A new Neurology & Urodynamics study has demonstrated a link between endometriosis and a subsequent diagnosis of bladder pain syndrome/interstitial cystitis (BPS/IC).

In this study, researchers aimed to determine the risk of BPS/IC among women with endometriosis compared to the general population during a 3-year period following the diagnosis. The study is the largest nationwide population-based study, investigating the relationship between endometriosis and subsequent risk of developing BPS/IC.

Previous studies have suggested an association between bladder pain syndrome/interstitial cystitis (BPS/IC) and endometriosis. However, no nation-wide population study has yet reported an association between them. In this study, we examined the risk of BPS/IC among subjects with endometriosis during a 3-year follow-up in Taiwan using a population-based dataset.

This study comprised 9191 subjects with endometriosis, and 27 573 subjects randomly selected as controls. We individually followed-up each subject (n = 36 764) for a 3-year period to identify subjects subsequently diagnosed with BPS/IC. A Cox proportional hazards regression model was employed to estimate the risk of subsequent BPS/IC following a diagnosis of endometriosis.

Incidences of BPS/IC during the 3-year follow-up period was 0.2% and 0.05% for subjects with and without endometriosis, respectively. The hazard ratio for developing BPS/IC over a 3-year period for subjects with endometriosis compared to subjects without endometriosis was 4.43 (95% CI: 2.13-9.23).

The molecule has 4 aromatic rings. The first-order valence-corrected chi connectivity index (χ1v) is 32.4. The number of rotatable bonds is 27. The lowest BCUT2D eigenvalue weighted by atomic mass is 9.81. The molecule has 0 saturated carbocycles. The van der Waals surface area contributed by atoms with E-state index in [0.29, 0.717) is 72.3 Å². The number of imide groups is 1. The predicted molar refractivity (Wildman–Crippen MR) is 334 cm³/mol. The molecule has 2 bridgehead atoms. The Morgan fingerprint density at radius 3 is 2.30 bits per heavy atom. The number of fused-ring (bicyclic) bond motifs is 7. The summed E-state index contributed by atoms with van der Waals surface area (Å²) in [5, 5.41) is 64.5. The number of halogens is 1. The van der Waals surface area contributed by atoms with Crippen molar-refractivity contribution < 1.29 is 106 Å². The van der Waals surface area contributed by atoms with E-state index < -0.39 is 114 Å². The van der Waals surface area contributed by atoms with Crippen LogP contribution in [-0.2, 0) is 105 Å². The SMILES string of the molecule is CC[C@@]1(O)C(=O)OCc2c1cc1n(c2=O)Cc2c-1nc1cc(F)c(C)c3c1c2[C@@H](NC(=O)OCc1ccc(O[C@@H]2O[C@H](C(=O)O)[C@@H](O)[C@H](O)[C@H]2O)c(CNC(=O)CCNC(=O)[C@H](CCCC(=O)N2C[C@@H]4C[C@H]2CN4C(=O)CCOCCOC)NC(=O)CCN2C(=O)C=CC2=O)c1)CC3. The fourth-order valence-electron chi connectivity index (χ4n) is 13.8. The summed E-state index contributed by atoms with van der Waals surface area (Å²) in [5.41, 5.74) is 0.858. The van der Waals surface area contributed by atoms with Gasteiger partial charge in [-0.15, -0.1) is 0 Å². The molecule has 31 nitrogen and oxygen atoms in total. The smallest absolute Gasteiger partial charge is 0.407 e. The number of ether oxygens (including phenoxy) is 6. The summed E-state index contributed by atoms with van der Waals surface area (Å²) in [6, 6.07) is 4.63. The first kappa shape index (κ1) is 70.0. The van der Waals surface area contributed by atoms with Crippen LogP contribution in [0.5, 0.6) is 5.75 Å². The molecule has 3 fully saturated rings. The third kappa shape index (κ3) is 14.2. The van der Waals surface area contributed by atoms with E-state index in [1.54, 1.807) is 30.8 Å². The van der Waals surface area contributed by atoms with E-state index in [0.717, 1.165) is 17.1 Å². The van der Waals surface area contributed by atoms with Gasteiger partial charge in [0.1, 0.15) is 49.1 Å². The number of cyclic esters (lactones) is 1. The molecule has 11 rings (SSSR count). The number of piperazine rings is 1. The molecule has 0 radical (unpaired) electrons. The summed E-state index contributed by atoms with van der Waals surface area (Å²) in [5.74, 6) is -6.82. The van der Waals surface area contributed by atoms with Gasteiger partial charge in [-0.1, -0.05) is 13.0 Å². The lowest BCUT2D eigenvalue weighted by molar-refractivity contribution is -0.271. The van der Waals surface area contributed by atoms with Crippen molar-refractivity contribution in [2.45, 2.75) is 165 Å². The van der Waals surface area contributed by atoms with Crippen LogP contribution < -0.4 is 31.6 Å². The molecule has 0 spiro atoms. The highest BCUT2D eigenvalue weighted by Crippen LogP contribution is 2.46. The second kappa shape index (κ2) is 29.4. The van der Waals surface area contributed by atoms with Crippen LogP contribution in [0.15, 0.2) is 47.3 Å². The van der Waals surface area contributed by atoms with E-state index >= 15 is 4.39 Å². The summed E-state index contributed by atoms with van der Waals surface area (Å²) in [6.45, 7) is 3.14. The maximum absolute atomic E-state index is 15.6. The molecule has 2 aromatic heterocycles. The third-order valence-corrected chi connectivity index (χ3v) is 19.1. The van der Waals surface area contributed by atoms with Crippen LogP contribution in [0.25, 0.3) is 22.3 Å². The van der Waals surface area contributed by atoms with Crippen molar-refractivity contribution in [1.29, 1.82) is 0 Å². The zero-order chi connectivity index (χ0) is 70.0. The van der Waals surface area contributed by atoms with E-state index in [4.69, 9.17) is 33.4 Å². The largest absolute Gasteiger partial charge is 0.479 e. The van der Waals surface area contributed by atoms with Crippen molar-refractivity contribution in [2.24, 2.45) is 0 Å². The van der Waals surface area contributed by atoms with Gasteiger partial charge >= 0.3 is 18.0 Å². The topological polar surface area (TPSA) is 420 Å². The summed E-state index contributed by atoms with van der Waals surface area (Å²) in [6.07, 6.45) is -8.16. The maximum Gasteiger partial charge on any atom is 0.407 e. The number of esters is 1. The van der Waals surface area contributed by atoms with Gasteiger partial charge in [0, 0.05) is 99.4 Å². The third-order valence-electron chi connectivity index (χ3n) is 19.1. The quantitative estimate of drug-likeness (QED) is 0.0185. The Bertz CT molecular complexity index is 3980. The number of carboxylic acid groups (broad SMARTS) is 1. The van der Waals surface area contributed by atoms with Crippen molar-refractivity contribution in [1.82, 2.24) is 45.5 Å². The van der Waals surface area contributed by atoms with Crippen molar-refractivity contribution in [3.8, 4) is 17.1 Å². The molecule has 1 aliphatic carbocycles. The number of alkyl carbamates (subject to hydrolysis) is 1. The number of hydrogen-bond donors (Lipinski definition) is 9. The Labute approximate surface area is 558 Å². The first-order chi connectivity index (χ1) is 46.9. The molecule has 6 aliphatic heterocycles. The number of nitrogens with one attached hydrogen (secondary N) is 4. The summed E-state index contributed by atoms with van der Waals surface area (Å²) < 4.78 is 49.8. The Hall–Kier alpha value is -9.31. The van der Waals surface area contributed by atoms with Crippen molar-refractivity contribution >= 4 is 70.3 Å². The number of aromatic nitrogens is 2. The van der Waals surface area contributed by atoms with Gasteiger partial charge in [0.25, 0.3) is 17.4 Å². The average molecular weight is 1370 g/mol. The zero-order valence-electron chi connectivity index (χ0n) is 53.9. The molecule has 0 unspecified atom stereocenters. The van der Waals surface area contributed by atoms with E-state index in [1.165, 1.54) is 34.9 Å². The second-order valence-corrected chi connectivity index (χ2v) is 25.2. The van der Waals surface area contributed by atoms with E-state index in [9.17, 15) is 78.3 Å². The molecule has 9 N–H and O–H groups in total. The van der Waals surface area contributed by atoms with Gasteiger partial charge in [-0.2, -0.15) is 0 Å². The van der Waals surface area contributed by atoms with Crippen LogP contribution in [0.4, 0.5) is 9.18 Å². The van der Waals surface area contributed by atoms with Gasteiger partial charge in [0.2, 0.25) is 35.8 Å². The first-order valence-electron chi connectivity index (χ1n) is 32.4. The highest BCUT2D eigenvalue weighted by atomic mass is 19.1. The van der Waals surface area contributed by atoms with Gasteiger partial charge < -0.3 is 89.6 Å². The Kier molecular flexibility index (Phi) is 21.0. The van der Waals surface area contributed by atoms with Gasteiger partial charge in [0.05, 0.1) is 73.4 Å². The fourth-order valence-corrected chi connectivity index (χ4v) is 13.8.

After adjusting for co-morbidities like diabetes, hypertension, coronary heart disease, obesity, hyperlipidemia, chronic pelvic pain, irritable bowel syndrome, fibromyalgia, chronic fatigue syndrome, depression, panic disorder, migraines, sicca syndrome, allergies, endometriosis, asthma, tobacco use, and alcohol abuse, the Cox proportional hazards regressions revealed that the hazard ratio for BPS/IC among subjects with endometriosis was 3.74 (95% CI = 1.76-7.94, P < 0.001) compared to that in controls.

The findings are strengthened by the use of a nationally representative, population-based survey sample. The large sample size allowed for the adjustment of known and important confounders of BPS/IC. This study suggested an association between endometriosis and BPS/IC.